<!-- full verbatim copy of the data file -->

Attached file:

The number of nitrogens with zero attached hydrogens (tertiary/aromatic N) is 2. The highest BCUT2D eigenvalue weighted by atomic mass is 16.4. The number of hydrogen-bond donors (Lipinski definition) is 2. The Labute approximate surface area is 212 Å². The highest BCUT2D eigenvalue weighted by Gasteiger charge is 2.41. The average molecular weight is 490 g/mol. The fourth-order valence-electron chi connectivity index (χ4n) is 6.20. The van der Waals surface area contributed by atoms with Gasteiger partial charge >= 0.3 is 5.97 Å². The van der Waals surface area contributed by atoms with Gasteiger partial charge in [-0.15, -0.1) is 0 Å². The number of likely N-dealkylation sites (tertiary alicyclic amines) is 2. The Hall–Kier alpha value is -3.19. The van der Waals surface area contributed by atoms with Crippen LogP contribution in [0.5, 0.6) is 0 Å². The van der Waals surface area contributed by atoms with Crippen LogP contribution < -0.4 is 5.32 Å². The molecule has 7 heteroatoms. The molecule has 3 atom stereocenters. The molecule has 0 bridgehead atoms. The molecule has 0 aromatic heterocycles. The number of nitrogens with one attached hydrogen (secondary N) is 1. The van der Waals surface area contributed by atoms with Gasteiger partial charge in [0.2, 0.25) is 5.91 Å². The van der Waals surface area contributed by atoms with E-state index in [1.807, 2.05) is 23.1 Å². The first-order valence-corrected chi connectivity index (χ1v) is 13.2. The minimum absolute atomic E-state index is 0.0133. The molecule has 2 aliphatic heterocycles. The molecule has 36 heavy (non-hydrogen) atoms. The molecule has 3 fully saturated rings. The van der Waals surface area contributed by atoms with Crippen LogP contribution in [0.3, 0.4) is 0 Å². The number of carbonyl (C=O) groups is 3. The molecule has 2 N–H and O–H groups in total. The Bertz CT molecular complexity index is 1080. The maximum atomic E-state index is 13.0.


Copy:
The number of nitrogens with zero attached hydrogens (tertiary/aromatic N) is 2. The highest BCUT2D eigenvalue weighted by atomic mass is 16.4. The number of hydrogen-bond donors (Lipinski definition) is 2. The Labute approximate surface area is 212 Å². The highest BCUT2D eigenvalue weighted by Gasteiger charge is 2.41. The average molecular weight is 490 g/mol. The fourth-order valence-electron chi connectivity index (χ4n) is 6.20. The van der Waals surface area contributed by atoms with Gasteiger partial charge >= 0.3 is 5.97 Å². The van der Waals surface area contributed by atoms with Gasteiger partial charge in [-0.15, -0.1) is 0 Å². The number of likely N-dealkylation sites (tertiary alicyclic amines) is 2. The Hall–Kier alpha value is -3.19. The van der Waals surface area contributed by atoms with Crippen LogP contribution in [0.5, 0.6) is 0 Å². The van der Waals surface area contributed by atoms with Crippen LogP contribution < -0.4 is 5.32 Å². The molecule has 7 heteroatoms. The molecule has 3 atom stereocenters. The molecule has 0 bridgehead atoms. The molecule has 0 aromatic heterocycles. The number of nitrogens with one attached hydrogen (secondary N) is 1. The van der Waals surface area contributed by atoms with Gasteiger partial charge in [0.2, 0.25) is 5.91 Å². The van der Waals surface area contributed by atoms with E-state index in [1.807, 2.05) is 23.1 Å². The first-order valence-corrected chi connectivity index (χ1v) is 13.2. The minimum absolute atomic E-state index is 0.0133. The molecule has 2 aliphatic heterocycles. The molecule has 36 heavy (non-hydrogen) atoms. The molecule has 3 fully saturated rings. The van der Waals surface area contributed by atoms with Crippen LogP contribution in [0.3, 0.4) is 0 Å². The number of carbonyl (C=O) groups is 3. The molecule has 2 N–H and O–H groups in total. The Bertz CT molecular complexity index is 1080. The maximum atomic E-state index is 13.0.